Known for bubbly disco and pop rock hits like “Stayin’ Alive” and “How Deep Is Your Love?”, The Bee Gees aren’t the kind of band you’d expect to perform a folk song — especially not one protesting the Vietnam war and advocating for civil rights. But in 1963, the trio of brothers performed Bob Dylan’s “Blowin’ in the Wind” on a TV show. At the time, the brothers Gibb were just teenagers: Barry Gibb was 17, and his twin brothers Robin Gibb and Maurice Gibb were 14.
The Bee Gees’ Early Days
This was back before The Bee Gees made it big in the United States. After forming their band back in 1958, the brothers had slowly but surely been growing their audience by giving live performances at public events and playing on TV in Australia. They wouldn’t release their first album until 1965.
In this early TV performance, the brothers sit on stools and sing as a band accompanies them offstage. Although the sound is entirely different, you can hear vocal harmonies similar to ones that would appear in their later Billboard-topping hits like “Too Much Heaven” and “Saturday Night Fever”, and “To Love Somebody”.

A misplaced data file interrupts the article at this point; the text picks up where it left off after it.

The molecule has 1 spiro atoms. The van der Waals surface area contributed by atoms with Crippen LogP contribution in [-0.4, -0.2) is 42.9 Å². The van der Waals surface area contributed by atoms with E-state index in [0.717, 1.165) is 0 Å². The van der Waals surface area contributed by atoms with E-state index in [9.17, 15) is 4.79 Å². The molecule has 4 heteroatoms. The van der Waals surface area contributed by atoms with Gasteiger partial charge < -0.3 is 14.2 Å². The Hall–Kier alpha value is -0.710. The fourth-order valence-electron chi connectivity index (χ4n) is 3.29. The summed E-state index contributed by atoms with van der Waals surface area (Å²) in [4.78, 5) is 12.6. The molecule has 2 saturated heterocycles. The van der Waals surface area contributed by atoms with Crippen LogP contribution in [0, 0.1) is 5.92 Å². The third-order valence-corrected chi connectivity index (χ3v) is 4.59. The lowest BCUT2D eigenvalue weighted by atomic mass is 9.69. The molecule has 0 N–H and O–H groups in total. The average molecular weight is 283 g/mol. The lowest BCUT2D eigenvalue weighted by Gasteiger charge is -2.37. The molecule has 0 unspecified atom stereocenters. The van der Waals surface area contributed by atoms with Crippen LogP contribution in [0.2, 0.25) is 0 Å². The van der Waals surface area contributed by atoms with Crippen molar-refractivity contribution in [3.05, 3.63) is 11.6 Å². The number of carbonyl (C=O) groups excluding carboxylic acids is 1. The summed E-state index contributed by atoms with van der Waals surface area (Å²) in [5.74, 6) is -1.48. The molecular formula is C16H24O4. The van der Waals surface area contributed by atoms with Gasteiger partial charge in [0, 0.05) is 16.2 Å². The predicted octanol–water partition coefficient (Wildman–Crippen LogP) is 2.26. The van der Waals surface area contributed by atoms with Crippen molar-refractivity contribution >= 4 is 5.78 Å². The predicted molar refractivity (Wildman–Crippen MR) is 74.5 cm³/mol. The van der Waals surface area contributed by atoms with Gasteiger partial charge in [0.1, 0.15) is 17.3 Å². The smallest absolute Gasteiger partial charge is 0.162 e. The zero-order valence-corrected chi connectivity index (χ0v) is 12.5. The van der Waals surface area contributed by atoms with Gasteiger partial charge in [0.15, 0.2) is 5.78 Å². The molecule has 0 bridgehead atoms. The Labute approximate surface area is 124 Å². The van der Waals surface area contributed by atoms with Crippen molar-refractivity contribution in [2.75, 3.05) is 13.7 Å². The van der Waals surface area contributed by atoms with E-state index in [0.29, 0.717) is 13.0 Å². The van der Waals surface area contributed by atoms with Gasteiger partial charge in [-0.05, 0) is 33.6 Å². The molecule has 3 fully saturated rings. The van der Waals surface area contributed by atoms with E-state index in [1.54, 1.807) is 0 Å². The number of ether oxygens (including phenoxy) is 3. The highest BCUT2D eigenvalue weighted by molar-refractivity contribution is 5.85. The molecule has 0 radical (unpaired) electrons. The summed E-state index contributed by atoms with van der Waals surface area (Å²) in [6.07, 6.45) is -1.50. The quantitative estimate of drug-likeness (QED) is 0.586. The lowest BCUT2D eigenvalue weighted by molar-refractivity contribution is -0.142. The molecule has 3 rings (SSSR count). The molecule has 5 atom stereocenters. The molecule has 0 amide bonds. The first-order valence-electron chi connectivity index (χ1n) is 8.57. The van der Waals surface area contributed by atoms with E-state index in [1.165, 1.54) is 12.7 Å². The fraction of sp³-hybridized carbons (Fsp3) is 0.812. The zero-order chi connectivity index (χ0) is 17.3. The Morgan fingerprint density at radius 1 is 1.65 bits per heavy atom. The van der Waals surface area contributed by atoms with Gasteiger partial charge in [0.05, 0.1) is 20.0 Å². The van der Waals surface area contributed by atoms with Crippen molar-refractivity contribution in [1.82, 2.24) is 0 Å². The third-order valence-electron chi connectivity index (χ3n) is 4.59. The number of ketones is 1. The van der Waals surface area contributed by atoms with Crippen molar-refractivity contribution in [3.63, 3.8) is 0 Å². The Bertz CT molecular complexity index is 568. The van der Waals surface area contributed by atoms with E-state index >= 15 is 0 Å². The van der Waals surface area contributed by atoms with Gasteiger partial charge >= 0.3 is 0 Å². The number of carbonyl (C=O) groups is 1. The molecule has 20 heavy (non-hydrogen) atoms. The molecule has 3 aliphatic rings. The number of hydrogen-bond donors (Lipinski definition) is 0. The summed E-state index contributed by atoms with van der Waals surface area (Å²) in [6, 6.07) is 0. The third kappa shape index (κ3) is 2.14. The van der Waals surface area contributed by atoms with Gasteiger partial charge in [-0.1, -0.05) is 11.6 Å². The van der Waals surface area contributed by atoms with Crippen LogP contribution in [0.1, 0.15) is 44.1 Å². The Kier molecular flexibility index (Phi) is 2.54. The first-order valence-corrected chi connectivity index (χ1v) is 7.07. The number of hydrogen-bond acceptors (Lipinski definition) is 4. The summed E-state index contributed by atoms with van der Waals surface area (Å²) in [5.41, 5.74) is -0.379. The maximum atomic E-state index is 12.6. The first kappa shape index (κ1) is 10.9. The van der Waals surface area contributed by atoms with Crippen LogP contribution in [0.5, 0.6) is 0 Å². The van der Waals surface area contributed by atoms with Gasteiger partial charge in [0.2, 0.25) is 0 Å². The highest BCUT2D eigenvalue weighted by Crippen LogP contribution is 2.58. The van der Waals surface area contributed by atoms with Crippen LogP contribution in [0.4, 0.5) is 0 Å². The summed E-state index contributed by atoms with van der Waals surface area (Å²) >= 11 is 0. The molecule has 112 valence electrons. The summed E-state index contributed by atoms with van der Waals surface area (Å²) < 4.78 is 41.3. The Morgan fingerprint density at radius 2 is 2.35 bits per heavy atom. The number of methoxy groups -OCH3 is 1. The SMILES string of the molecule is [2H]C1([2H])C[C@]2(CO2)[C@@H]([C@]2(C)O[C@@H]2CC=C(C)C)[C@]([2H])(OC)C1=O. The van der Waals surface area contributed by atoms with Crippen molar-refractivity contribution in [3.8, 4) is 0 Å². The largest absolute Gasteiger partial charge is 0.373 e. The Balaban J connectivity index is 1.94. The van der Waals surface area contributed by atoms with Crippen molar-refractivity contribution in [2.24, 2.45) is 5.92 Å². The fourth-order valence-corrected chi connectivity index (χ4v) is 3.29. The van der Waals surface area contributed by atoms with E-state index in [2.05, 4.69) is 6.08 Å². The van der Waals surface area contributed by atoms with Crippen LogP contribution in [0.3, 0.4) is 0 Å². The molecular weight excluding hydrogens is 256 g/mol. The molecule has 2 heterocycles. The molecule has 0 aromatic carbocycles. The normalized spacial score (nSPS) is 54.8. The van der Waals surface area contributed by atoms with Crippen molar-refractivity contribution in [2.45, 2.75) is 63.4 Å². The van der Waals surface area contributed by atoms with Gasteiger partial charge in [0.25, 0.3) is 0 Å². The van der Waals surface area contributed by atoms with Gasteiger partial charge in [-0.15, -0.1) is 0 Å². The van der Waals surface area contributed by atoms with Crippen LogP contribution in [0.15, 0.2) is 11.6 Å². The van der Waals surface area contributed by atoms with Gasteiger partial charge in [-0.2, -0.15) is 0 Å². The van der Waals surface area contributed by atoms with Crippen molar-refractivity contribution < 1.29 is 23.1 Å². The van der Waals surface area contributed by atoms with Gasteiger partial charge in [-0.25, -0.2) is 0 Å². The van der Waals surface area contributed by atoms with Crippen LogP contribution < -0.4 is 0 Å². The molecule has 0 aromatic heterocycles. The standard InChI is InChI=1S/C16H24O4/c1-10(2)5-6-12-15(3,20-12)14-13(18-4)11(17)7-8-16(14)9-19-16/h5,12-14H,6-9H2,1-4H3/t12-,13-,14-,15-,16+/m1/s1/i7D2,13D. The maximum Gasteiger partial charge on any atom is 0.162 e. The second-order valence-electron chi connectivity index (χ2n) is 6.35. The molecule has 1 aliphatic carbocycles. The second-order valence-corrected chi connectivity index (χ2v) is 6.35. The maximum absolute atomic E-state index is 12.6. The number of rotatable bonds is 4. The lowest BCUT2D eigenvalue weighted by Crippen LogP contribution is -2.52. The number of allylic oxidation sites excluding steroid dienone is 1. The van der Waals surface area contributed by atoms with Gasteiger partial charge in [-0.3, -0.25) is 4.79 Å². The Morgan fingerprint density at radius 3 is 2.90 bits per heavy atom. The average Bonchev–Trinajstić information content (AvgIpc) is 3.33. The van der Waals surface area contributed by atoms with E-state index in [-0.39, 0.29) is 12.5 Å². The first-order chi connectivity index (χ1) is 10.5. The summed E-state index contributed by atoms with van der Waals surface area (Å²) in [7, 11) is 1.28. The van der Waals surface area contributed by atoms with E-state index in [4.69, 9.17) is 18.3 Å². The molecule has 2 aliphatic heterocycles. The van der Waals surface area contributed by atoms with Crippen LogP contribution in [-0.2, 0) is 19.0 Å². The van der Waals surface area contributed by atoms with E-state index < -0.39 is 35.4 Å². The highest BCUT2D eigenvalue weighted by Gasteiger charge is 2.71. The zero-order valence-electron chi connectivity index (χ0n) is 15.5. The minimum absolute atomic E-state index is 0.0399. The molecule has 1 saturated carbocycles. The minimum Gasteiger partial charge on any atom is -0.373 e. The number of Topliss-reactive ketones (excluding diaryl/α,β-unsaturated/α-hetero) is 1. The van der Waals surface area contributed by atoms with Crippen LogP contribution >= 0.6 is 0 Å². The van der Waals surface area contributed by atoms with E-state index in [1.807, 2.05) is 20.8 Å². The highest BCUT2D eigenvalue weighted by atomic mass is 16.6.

Bob Dylan’s “Blowin’ in the Wind”
“Blowin’ in the Wind” was the first major component of folk singer-songwriter Bob Dylan. Dylan first recorded the song in 1962 for his second studio album, The Freewheelin’ Bob Dylan. The protest song famously poses a series of rhetorical questions about peace, war, and Civil Rights, eventually concluding the answers are blowing in the wind”.
A legendary classic rock song, “Blowin’ in the Wind” was inducted into the Grammy Hall of Fame in 1999, and remains on Rolling Stone’s list of the 500 best songs of all time. Rolling Stone calls the piece the most famous protest song ever written. Dylan himself was inducted into the Rock and Roll Hall of Fame along with greats like Paul McCartney and The Beatles, Michael Jackson, and Elvis Presley.